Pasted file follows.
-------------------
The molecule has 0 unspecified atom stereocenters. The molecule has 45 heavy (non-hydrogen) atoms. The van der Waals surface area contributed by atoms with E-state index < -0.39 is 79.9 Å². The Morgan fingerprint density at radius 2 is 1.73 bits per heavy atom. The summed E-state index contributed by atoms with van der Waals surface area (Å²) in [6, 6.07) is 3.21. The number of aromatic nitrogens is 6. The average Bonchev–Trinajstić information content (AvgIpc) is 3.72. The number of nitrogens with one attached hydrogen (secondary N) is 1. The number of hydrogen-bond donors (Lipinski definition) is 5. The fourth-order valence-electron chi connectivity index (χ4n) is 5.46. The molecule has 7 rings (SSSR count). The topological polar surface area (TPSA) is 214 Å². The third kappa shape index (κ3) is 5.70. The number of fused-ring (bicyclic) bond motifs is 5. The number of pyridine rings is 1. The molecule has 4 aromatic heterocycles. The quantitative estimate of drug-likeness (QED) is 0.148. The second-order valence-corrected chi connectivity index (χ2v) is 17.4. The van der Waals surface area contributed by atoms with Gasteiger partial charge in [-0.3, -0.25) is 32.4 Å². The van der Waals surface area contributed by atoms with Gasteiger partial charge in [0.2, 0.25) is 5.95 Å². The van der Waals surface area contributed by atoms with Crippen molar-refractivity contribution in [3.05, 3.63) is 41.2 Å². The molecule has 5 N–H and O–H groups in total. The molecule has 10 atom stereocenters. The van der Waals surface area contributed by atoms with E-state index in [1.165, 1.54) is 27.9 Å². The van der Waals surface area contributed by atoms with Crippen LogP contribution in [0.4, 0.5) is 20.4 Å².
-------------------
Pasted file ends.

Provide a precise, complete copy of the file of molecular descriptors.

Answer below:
The molecule has 0 unspecified atom stereocenters. The molecule has 45 heavy (non-hydrogen) atoms. The van der Waals surface area contributed by atoms with E-state index < -0.39 is 79.9 Å². The Morgan fingerprint density at radius 2 is 1.73 bits per heavy atom. The summed E-state index contributed by atoms with van der Waals surface area (Å²) in [6, 6.07) is 3.21. The number of aromatic nitrogens is 6. The average Bonchev–Trinajstić information content (AvgIpc) is 3.72. The number of nitrogens with one attached hydrogen (secondary N) is 1. The number of hydrogen-bond donors (Lipinski definition) is 5. The fourth-order valence-electron chi connectivity index (χ4n) is 5.46. The molecule has 7 rings (SSSR count). The topological polar surface area (TPSA) is 214 Å². The third kappa shape index (κ3) is 5.70. The number of fused-ring (bicyclic) bond motifs is 5. The number of pyridine rings is 1. The molecule has 4 aromatic heterocycles. The quantitative estimate of drug-likeness (QED) is 0.148. The second-order valence-corrected chi connectivity index (χ2v) is 17.4. The van der Waals surface area contributed by atoms with Gasteiger partial charge in [-0.3, -0.25) is 32.4 Å². The van der Waals surface area contributed by atoms with Gasteiger partial charge in [0.2, 0.25) is 5.95 Å². The van der Waals surface area contributed by atoms with Crippen molar-refractivity contribution in [3.05, 3.63) is 41.2 Å². The molecule has 5 N–H and O–H groups in total. The molecule has 10 atom stereocenters. The van der Waals surface area contributed by atoms with E-state index in [1.165, 1.54) is 27.9 Å². The van der Waals surface area contributed by atoms with Crippen LogP contribution in [0.4, 0.5) is 20.4 Å².